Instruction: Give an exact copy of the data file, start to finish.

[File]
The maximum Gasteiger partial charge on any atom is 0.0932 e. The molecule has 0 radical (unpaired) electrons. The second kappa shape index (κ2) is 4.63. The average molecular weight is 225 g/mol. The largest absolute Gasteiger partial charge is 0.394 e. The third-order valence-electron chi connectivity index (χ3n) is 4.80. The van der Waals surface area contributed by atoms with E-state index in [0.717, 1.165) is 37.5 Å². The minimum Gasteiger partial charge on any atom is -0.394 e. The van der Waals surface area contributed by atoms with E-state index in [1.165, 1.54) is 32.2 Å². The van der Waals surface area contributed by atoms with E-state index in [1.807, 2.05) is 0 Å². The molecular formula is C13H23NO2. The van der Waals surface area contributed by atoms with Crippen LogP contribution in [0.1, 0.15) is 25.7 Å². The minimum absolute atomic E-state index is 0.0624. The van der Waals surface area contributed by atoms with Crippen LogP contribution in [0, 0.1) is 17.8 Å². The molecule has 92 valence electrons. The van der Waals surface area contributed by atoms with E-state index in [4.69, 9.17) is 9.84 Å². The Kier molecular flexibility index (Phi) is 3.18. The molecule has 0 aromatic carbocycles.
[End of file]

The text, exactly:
The maximum Gasteiger partial charge on any atom is 0.0932 e. The molecule has 0 radical (unpaired) electrons. The second kappa shape index (κ2) is 4.63. The average molecular weight is 225 g/mol. The largest absolute Gasteiger partial charge is 0.394 e. The third-order valence-electron chi connectivity index (χ3n) is 4.80. The van der Waals surface area contributed by atoms with E-state index in [0.717, 1.165) is 37.5 Å². The minimum Gasteiger partial charge on any atom is -0.394 e. The van der Waals surface area contributed by atoms with E-state index in [1.165, 1.54) is 32.2 Å². The van der Waals surface area contributed by atoms with E-state index in [1.807, 2.05) is 0 Å². The molecular formula is C13H23NO2. The van der Waals surface area contributed by atoms with Crippen LogP contribution in [0.1, 0.15) is 25.7 Å². The minimum absolute atomic E-state index is 0.0624. The van der Waals surface area contributed by atoms with Crippen LogP contribution in [0, 0.1) is 17.8 Å². The molecule has 92 valence electrons. The van der Waals surface area contributed by atoms with E-state index in [4.69, 9.17) is 9.84 Å². The Kier molecular flexibility index (Phi) is 3.18. The molecule has 0 aromatic carbocycles.